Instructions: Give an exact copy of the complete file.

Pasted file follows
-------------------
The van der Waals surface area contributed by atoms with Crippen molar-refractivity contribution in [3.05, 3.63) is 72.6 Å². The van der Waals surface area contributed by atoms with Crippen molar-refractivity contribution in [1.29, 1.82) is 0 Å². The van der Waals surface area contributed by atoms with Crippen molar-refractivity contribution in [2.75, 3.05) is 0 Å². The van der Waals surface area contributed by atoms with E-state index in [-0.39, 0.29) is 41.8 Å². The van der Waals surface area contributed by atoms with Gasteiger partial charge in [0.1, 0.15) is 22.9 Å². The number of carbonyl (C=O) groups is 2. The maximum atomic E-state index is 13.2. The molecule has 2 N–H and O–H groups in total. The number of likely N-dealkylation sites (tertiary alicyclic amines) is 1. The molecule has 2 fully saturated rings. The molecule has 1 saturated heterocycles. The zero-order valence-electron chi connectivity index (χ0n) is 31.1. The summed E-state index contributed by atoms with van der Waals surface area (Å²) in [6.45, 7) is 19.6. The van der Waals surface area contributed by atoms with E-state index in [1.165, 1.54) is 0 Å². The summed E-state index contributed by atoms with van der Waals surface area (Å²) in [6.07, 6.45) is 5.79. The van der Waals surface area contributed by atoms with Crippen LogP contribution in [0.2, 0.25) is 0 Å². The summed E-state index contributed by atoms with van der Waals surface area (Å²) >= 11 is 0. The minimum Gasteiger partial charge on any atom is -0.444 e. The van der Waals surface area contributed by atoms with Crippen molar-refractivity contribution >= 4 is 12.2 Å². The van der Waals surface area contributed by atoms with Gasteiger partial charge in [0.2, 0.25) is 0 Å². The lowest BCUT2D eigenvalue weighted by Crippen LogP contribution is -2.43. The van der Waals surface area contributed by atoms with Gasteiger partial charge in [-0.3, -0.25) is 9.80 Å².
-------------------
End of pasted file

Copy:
The van der Waals surface area contributed by atoms with Crippen molar-refractivity contribution in [3.05, 3.63) is 72.6 Å². The van der Waals surface area contributed by atoms with Crippen molar-refractivity contribution in [1.29, 1.82) is 0 Å². The van der Waals surface area contributed by atoms with Crippen molar-refractivity contribution in [2.75, 3.05) is 0 Å². The van der Waals surface area contributed by atoms with E-state index in [-0.39, 0.29) is 41.8 Å². The van der Waals surface area contributed by atoms with Gasteiger partial charge in [0.1, 0.15) is 22.9 Å². The number of carbonyl (C=O) groups is 2. The maximum atomic E-state index is 13.2. The molecule has 2 N–H and O–H groups in total. The number of likely N-dealkylation sites (tertiary alicyclic amines) is 1. The molecule has 2 fully saturated rings. The molecule has 1 saturated heterocycles. The zero-order valence-electron chi connectivity index (χ0n) is 31.1. The summed E-state index contributed by atoms with van der Waals surface area (Å²) in [6.45, 7) is 19.6. The van der Waals surface area contributed by atoms with E-state index in [1.165, 1.54) is 0 Å². The summed E-state index contributed by atoms with van der Waals surface area (Å²) in [6.07, 6.45) is 5.79. The van der Waals surface area contributed by atoms with Crippen LogP contribution in [0.2, 0.25) is 0 Å². The summed E-state index contributed by atoms with van der Waals surface area (Å²) >= 11 is 0. The minimum Gasteiger partial charge on any atom is -0.444 e. The van der Waals surface area contributed by atoms with Crippen molar-refractivity contribution >= 4 is 12.2 Å². The van der Waals surface area contributed by atoms with Gasteiger partial charge in [0.2, 0.25) is 0 Å². The lowest BCUT2D eigenvalue weighted by Crippen LogP contribution is -2.43. The van der Waals surface area contributed by atoms with Gasteiger partial charge in [-0.3, -0.25) is 9.80 Å².